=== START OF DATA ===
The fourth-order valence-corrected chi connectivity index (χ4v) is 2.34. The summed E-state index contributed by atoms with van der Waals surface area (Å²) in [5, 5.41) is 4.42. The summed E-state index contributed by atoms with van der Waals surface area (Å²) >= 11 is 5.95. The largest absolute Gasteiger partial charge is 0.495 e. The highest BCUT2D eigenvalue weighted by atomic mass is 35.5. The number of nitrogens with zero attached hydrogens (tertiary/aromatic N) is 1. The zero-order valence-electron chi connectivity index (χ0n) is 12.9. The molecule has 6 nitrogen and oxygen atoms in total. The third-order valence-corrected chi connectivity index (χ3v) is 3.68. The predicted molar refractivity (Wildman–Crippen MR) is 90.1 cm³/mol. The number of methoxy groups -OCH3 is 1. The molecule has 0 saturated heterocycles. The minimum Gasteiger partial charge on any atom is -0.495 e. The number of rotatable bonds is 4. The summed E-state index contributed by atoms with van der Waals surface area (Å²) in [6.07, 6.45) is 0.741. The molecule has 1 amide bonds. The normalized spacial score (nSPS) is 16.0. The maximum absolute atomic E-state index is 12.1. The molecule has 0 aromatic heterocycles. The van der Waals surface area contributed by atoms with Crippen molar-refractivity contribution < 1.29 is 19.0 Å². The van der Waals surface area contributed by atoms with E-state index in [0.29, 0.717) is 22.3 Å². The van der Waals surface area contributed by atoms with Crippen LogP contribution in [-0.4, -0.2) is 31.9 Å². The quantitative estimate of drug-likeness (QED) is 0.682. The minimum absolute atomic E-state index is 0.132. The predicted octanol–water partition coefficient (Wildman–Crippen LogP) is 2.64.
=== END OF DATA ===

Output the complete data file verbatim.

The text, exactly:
The fourth-order valence-corrected chi connectivity index (χ4v) is 2.34. The summed E-state index contributed by atoms with van der Waals surface area (Å²) in [5, 5.41) is 4.42. The summed E-state index contributed by atoms with van der Waals surface area (Å²) >= 11 is 5.95. The largest absolute Gasteiger partial charge is 0.495 e. The highest BCUT2D eigenvalue weighted by atomic mass is 35.5. The number of nitrogens with zero attached hydrogens (tertiary/aromatic N) is 1. The zero-order valence-electron chi connectivity index (χ0n) is 12.9. The molecule has 6 nitrogen and oxygen atoms in total. The third-order valence-corrected chi connectivity index (χ3v) is 3.68. The predicted molar refractivity (Wildman–Crippen MR) is 90.1 cm³/mol. The number of methoxy groups -OCH3 is 1. The molecule has 0 saturated heterocycles. The minimum Gasteiger partial charge on any atom is -0.495 e. The number of rotatable bonds is 4. The summed E-state index contributed by atoms with van der Waals surface area (Å²) in [6.07, 6.45) is 0.741. The molecule has 1 amide bonds. The normalized spacial score (nSPS) is 16.0. The maximum absolute atomic E-state index is 12.1. The molecule has 0 aromatic heterocycles. The van der Waals surface area contributed by atoms with Crippen molar-refractivity contribution < 1.29 is 19.0 Å². The van der Waals surface area contributed by atoms with E-state index in [0.29, 0.717) is 22.3 Å². The van der Waals surface area contributed by atoms with Crippen LogP contribution in [-0.4, -0.2) is 31.9 Å². The quantitative estimate of drug-likeness (QED) is 0.682. The minimum absolute atomic E-state index is 0.132. The predicted octanol–water partition coefficient (Wildman–Crippen LogP) is 2.64.